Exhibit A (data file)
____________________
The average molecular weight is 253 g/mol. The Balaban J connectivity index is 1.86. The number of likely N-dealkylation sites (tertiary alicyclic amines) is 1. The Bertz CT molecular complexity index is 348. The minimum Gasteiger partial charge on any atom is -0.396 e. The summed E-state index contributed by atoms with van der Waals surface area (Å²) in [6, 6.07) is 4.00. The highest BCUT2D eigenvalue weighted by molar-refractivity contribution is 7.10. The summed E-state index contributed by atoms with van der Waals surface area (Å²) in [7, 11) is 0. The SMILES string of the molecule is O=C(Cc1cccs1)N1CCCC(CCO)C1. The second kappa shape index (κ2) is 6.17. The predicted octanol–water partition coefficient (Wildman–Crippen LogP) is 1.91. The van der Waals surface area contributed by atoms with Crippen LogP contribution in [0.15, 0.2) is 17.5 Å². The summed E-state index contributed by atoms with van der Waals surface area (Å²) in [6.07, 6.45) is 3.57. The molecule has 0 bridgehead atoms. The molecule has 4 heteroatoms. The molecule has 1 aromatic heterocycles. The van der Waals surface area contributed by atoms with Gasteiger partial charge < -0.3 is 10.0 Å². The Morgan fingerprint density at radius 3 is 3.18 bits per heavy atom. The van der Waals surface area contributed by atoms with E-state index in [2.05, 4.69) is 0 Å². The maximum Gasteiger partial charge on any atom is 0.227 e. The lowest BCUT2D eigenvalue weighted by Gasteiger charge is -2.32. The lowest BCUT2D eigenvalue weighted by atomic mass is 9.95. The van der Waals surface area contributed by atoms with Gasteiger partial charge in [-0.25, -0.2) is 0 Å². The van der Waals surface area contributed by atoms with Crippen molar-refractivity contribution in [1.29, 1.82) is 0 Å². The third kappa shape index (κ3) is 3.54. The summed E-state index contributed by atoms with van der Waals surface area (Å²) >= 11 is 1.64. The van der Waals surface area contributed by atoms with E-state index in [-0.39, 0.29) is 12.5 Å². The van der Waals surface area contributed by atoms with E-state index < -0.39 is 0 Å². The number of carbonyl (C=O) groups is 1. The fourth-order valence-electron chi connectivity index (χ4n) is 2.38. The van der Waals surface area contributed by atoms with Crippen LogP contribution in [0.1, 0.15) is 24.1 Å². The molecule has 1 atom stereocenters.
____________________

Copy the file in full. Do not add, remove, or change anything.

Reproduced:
The average molecular weight is 253 g/mol. The Balaban J connectivity index is 1.86. The number of likely N-dealkylation sites (tertiary alicyclic amines) is 1. The Bertz CT molecular complexity index is 348. The minimum Gasteiger partial charge on any atom is -0.396 e. The summed E-state index contributed by atoms with van der Waals surface area (Å²) in [6, 6.07) is 4.00. The highest BCUT2D eigenvalue weighted by molar-refractivity contribution is 7.10. The summed E-state index contributed by atoms with van der Waals surface area (Å²) in [7, 11) is 0. The SMILES string of the molecule is O=C(Cc1cccs1)N1CCCC(CCO)C1. The second kappa shape index (κ2) is 6.17. The predicted octanol–water partition coefficient (Wildman–Crippen LogP) is 1.91. The van der Waals surface area contributed by atoms with Crippen LogP contribution in [0.15, 0.2) is 17.5 Å². The summed E-state index contributed by atoms with van der Waals surface area (Å²) in [6.07, 6.45) is 3.57. The molecule has 0 bridgehead atoms. The molecule has 4 heteroatoms. The molecule has 1 aromatic heterocycles. The van der Waals surface area contributed by atoms with Gasteiger partial charge < -0.3 is 10.0 Å². The Morgan fingerprint density at radius 3 is 3.18 bits per heavy atom. The van der Waals surface area contributed by atoms with E-state index in [2.05, 4.69) is 0 Å². The maximum Gasteiger partial charge on any atom is 0.227 e. The lowest BCUT2D eigenvalue weighted by Gasteiger charge is -2.32. The lowest BCUT2D eigenvalue weighted by atomic mass is 9.95. The van der Waals surface area contributed by atoms with Gasteiger partial charge in [-0.25, -0.2) is 0 Å². The van der Waals surface area contributed by atoms with Crippen molar-refractivity contribution in [1.29, 1.82) is 0 Å². The third kappa shape index (κ3) is 3.54. The summed E-state index contributed by atoms with van der Waals surface area (Å²) >= 11 is 1.64. The van der Waals surface area contributed by atoms with E-state index in [-0.39, 0.29) is 12.5 Å². The van der Waals surface area contributed by atoms with E-state index < -0.39 is 0 Å². The number of carbonyl (C=O) groups is 1. The fourth-order valence-electron chi connectivity index (χ4n) is 2.38. The van der Waals surface area contributed by atoms with Crippen LogP contribution in [0.1, 0.15) is 24.1 Å². The molecule has 1 atom stereocenters.